[OPE-L] That hissing? It's the sound of bubblenomics deflating

From: Jurriaan Bendien (adsl675281@TISCALI.NL)
Date: Wed Oct 10 2007 - 19:59:58 EDT

With due respect, Paul, this is nice poetry but it doesn't really wash as economic science in my opinion. I fully agree with you about the importance of the physical dimensions of capital, revealed in wars, which is the real substructure of all the transactions built on it, but you know as well as I do, that Marx recognised that a "thing" is not capital by virtue of its intrinsic qualities, but by virtue of a social relation, a social relation which defines the power of property to lay claim to (command) income, labour and its products (or however else you might poetically word the same idea). Ultimately, Marx argues that capital is this social relation itself, i.e. a monopolisation (or privatisation) of ownership and access gives this social power to command income, labour and products.

Just have a look for instance at the long-term trend in the total volume of capital tied up in securities and other financial "products" plus cash deposits and reserves, versus the total volume of capital tied up in shares (stocks) for the USA, Europe, Japan, China etc. since 1980, distinguished by type of activity. Also, look at how the assets of the superrich of this world are actually placed. You will see that "entrepreneurial capital" is actually the minor portion of aggregate capital holdings. There is in aggregate lacklustre growth in value terms in the ""productive" sector of the rich countries. In many previous posts I have illustrated this with data to hand.

The original neoliberal idea was that you get inflation down, then you get interest rates down, you get wages down, then the competitive position of business improves, then you get more productive investment and more jobs, resulting in economic growth rates that return us to the level of the 1960s. Whereas some improvements have happened, however, the overall reality is far from what was anticipated. That is what you have to explain, and that is also what Robert Brenner tries to explain (in a too GDP-focused way, as I have argued with a bit of accounting sense). 

What ultimately matters is not the form that capital takes, but the security of ownership, the conservation of its value as part of this, and the ability to get an acceptable income from it. If effectively idle capital would automatically flow into job-creating production, all economists could go home, but the fact is that it doesn't. Then you have to explain why it doesn't. Never in the history of the world has there been such an uneven and unequal development of capital surpluses and deficits, of supply and demand, of distribution of resources generally. Never in the history of the world has there been such a mass of capital that just rakes in interest or property income. In an overall sense, the explosive growth of credit is in good part precisely the means to bridge the gap.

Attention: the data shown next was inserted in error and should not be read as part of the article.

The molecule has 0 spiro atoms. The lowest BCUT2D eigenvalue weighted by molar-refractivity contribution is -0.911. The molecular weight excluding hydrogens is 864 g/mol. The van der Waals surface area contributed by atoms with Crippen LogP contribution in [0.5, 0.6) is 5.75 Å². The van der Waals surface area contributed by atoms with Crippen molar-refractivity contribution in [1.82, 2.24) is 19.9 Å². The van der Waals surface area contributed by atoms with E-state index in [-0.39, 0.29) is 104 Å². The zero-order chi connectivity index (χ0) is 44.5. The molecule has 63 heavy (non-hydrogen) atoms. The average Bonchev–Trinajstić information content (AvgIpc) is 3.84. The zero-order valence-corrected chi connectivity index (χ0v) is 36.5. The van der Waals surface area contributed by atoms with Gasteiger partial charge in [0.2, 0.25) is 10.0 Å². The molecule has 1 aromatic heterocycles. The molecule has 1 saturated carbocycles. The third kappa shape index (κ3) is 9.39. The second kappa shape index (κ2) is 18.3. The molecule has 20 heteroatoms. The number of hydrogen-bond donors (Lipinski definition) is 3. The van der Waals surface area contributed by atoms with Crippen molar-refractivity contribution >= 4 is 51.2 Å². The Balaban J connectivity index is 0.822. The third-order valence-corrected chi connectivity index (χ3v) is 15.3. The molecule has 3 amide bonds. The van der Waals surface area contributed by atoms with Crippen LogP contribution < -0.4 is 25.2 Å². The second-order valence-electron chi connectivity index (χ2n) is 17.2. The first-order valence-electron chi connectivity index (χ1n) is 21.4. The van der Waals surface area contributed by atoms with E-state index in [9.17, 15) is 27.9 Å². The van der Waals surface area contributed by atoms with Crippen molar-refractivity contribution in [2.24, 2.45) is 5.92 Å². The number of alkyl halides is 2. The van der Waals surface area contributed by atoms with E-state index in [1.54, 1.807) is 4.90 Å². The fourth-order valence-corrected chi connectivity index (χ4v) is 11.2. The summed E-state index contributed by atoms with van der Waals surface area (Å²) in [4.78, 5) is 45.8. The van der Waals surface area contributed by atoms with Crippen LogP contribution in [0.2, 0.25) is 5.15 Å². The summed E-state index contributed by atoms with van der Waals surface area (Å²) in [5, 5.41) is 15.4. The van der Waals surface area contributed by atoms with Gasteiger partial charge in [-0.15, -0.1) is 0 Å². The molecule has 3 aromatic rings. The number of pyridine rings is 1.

How can you "accumulate" wealth? In a previous post, I went into all the different modalities of that, but the short of it is, that there are abstractly these "main" ways:

- you can simply take wealth off somebody else by some method (no net addition to total wealth, just a redistribution)
- you can trade (exchange) something in some way, on the basis that you buy cheap(er) and sell dear(er) (again, in aggregate, mainly a redistribution)
- you can produce something new and extra ( a net addition to wealth, though we can have disputes about the nature of the "products"). 
- you can be a beneficiary of unilateral grants of some sort (could be a net addition to wealth, or a redistribution, depending on the form it takes - this aspect is emphasised by Bill Clinton recently)

Which form of accumulation takes prominence, or how these modalities are specifically combined, just depends on the "total socio-economic context", and the relative returns from the given type of accumulation activity. Of course, it is not true - and I never argued this - that all wealth accumulation is capital accumulation, but that is the principle of the thing. What Marx adds is an analysis of how these modalities are specifically combined in the capitalist mode of production. But the mode of production is only one aspect of economic life. The other aspects are the mode of distribution, circulation and consumption. If you forget that, you end up with whacky analyses of the totality of what's happening.


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